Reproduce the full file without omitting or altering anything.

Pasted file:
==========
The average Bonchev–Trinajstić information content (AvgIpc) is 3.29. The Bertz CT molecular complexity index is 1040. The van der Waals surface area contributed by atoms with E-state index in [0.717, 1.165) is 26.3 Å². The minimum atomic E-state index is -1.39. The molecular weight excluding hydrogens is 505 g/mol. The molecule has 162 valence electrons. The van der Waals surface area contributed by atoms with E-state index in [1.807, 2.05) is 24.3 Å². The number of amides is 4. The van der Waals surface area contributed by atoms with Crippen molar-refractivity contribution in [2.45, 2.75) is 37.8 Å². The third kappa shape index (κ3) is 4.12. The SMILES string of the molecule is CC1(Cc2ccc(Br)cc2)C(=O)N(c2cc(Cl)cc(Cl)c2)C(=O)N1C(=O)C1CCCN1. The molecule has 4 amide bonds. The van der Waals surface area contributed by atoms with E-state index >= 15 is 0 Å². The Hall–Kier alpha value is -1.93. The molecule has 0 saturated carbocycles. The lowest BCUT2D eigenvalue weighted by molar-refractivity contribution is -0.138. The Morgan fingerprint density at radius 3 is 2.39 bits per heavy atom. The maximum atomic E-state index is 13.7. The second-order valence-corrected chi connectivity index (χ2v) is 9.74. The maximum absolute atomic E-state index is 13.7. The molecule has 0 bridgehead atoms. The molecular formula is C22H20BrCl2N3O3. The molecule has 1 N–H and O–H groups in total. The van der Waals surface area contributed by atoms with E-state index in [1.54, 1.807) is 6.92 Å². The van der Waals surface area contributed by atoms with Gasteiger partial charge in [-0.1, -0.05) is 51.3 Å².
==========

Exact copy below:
The average Bonchev–Trinajstić information content (AvgIpc) is 3.29. The Bertz CT molecular complexity index is 1040. The van der Waals surface area contributed by atoms with E-state index in [0.717, 1.165) is 26.3 Å². The minimum atomic E-state index is -1.39. The molecular weight excluding hydrogens is 505 g/mol. The molecule has 162 valence electrons. The van der Waals surface area contributed by atoms with E-state index in [1.807, 2.05) is 24.3 Å². The number of amides is 4. The van der Waals surface area contributed by atoms with Crippen molar-refractivity contribution in [2.45, 2.75) is 37.8 Å². The third kappa shape index (κ3) is 4.12. The SMILES string of the molecule is CC1(Cc2ccc(Br)cc2)C(=O)N(c2cc(Cl)cc(Cl)c2)C(=O)N1C(=O)C1CCCN1. The molecule has 4 amide bonds. The van der Waals surface area contributed by atoms with E-state index >= 15 is 0 Å². The Hall–Kier alpha value is -1.93. The molecule has 0 saturated carbocycles. The lowest BCUT2D eigenvalue weighted by molar-refractivity contribution is -0.138. The Morgan fingerprint density at radius 3 is 2.39 bits per heavy atom. The maximum atomic E-state index is 13.7. The second-order valence-corrected chi connectivity index (χ2v) is 9.74. The maximum absolute atomic E-state index is 13.7. The molecule has 0 bridgehead atoms. The molecular formula is C22H20BrCl2N3O3. The molecule has 1 N–H and O–H groups in total. The van der Waals surface area contributed by atoms with E-state index in [1.54, 1.807) is 6.92 Å². The van der Waals surface area contributed by atoms with Gasteiger partial charge in [-0.1, -0.05) is 51.3 Å².